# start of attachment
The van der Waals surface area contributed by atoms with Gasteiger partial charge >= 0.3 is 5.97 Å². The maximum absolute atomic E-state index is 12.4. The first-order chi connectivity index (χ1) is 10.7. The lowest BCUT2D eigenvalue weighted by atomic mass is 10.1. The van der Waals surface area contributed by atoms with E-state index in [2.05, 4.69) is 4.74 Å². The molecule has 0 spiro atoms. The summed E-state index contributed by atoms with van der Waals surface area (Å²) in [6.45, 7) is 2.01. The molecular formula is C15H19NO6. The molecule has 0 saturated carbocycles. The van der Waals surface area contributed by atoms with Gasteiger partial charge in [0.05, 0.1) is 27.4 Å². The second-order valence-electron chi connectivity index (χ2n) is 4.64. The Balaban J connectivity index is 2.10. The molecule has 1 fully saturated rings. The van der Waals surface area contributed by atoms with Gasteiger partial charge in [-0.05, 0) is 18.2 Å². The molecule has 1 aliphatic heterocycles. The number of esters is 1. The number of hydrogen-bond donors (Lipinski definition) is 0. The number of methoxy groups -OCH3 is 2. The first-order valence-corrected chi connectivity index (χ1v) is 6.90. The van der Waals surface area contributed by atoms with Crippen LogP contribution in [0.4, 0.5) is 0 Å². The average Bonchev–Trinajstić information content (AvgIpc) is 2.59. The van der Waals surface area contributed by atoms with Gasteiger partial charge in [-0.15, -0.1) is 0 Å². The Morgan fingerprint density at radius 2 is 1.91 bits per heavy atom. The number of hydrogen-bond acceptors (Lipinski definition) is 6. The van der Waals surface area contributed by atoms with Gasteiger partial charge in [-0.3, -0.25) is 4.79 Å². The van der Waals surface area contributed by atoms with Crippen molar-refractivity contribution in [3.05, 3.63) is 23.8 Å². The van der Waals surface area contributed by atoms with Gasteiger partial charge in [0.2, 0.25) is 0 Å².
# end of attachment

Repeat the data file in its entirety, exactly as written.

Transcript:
The van der Waals surface area contributed by atoms with Gasteiger partial charge >= 0.3 is 5.97 Å². The maximum absolute atomic E-state index is 12.4. The first-order chi connectivity index (χ1) is 10.7. The lowest BCUT2D eigenvalue weighted by atomic mass is 10.1. The van der Waals surface area contributed by atoms with E-state index in [2.05, 4.69) is 4.74 Å². The molecule has 0 spiro atoms. The summed E-state index contributed by atoms with van der Waals surface area (Å²) in [6.45, 7) is 2.01. The molecular formula is C15H19NO6. The molecule has 0 saturated carbocycles. The van der Waals surface area contributed by atoms with Gasteiger partial charge in [0.05, 0.1) is 27.4 Å². The second-order valence-electron chi connectivity index (χ2n) is 4.64. The Balaban J connectivity index is 2.10. The molecule has 1 fully saturated rings. The van der Waals surface area contributed by atoms with Gasteiger partial charge in [-0.05, 0) is 18.2 Å². The molecule has 1 aliphatic heterocycles. The number of esters is 1. The number of hydrogen-bond donors (Lipinski definition) is 0. The number of methoxy groups -OCH3 is 2. The first-order valence-corrected chi connectivity index (χ1v) is 6.90. The van der Waals surface area contributed by atoms with Crippen LogP contribution in [0.4, 0.5) is 0 Å². The average Bonchev–Trinajstić information content (AvgIpc) is 2.59. The van der Waals surface area contributed by atoms with Gasteiger partial charge in [-0.15, -0.1) is 0 Å². The Morgan fingerprint density at radius 2 is 1.91 bits per heavy atom. The number of hydrogen-bond acceptors (Lipinski definition) is 6. The van der Waals surface area contributed by atoms with Gasteiger partial charge in [-0.3, -0.25) is 4.79 Å². The van der Waals surface area contributed by atoms with Crippen molar-refractivity contribution in [3.05, 3.63) is 23.8 Å². The van der Waals surface area contributed by atoms with Gasteiger partial charge in [0.2, 0.25) is 0 Å².